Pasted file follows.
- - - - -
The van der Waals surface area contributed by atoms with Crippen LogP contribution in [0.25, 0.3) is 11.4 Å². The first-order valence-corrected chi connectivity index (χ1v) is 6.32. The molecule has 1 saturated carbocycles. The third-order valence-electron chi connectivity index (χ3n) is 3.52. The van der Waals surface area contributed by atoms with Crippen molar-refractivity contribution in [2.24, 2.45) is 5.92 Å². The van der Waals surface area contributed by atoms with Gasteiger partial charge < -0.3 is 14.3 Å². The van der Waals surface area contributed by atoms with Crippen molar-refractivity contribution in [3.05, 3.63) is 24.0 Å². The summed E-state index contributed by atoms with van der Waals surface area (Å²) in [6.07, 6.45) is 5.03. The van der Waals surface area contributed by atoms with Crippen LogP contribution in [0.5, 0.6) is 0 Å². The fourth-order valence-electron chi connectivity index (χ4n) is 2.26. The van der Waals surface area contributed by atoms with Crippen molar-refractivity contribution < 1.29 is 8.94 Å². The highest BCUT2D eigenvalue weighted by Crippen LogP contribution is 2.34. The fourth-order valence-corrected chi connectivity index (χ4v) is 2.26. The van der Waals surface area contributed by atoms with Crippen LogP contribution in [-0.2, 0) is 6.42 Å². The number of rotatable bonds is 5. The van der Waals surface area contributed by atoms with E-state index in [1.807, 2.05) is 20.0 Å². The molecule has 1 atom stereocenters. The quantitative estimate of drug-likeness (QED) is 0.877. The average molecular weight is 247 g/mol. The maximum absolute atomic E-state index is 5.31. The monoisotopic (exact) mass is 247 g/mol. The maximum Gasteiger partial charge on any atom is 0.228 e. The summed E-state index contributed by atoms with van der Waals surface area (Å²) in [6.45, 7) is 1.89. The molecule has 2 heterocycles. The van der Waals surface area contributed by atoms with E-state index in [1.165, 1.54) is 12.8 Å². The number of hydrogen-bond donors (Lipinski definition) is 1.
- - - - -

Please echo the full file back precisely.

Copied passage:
The van der Waals surface area contributed by atoms with Crippen LogP contribution in [0.25, 0.3) is 11.4 Å². The first-order valence-corrected chi connectivity index (χ1v) is 6.32. The molecule has 1 saturated carbocycles. The third-order valence-electron chi connectivity index (χ3n) is 3.52. The van der Waals surface area contributed by atoms with Crippen molar-refractivity contribution in [2.24, 2.45) is 5.92 Å². The van der Waals surface area contributed by atoms with Gasteiger partial charge < -0.3 is 14.3 Å². The van der Waals surface area contributed by atoms with Crippen molar-refractivity contribution in [3.05, 3.63) is 24.0 Å². The summed E-state index contributed by atoms with van der Waals surface area (Å²) in [6.07, 6.45) is 5.03. The van der Waals surface area contributed by atoms with Crippen LogP contribution in [0.5, 0.6) is 0 Å². The fourth-order valence-electron chi connectivity index (χ4n) is 2.26. The van der Waals surface area contributed by atoms with Crippen molar-refractivity contribution < 1.29 is 8.94 Å². The highest BCUT2D eigenvalue weighted by Crippen LogP contribution is 2.34. The fourth-order valence-corrected chi connectivity index (χ4v) is 2.26. The van der Waals surface area contributed by atoms with Crippen LogP contribution in [-0.2, 0) is 6.42 Å². The number of rotatable bonds is 5. The van der Waals surface area contributed by atoms with E-state index in [1.807, 2.05) is 20.0 Å². The molecule has 1 atom stereocenters. The quantitative estimate of drug-likeness (QED) is 0.877. The average molecular weight is 247 g/mol. The maximum absolute atomic E-state index is 5.31. The monoisotopic (exact) mass is 247 g/mol. The maximum Gasteiger partial charge on any atom is 0.228 e. The summed E-state index contributed by atoms with van der Waals surface area (Å²) in [6.45, 7) is 1.89. The molecule has 2 heterocycles. The van der Waals surface area contributed by atoms with E-state index in [1.165, 1.54) is 12.8 Å². The number of hydrogen-bond donors (Lipinski definition) is 1.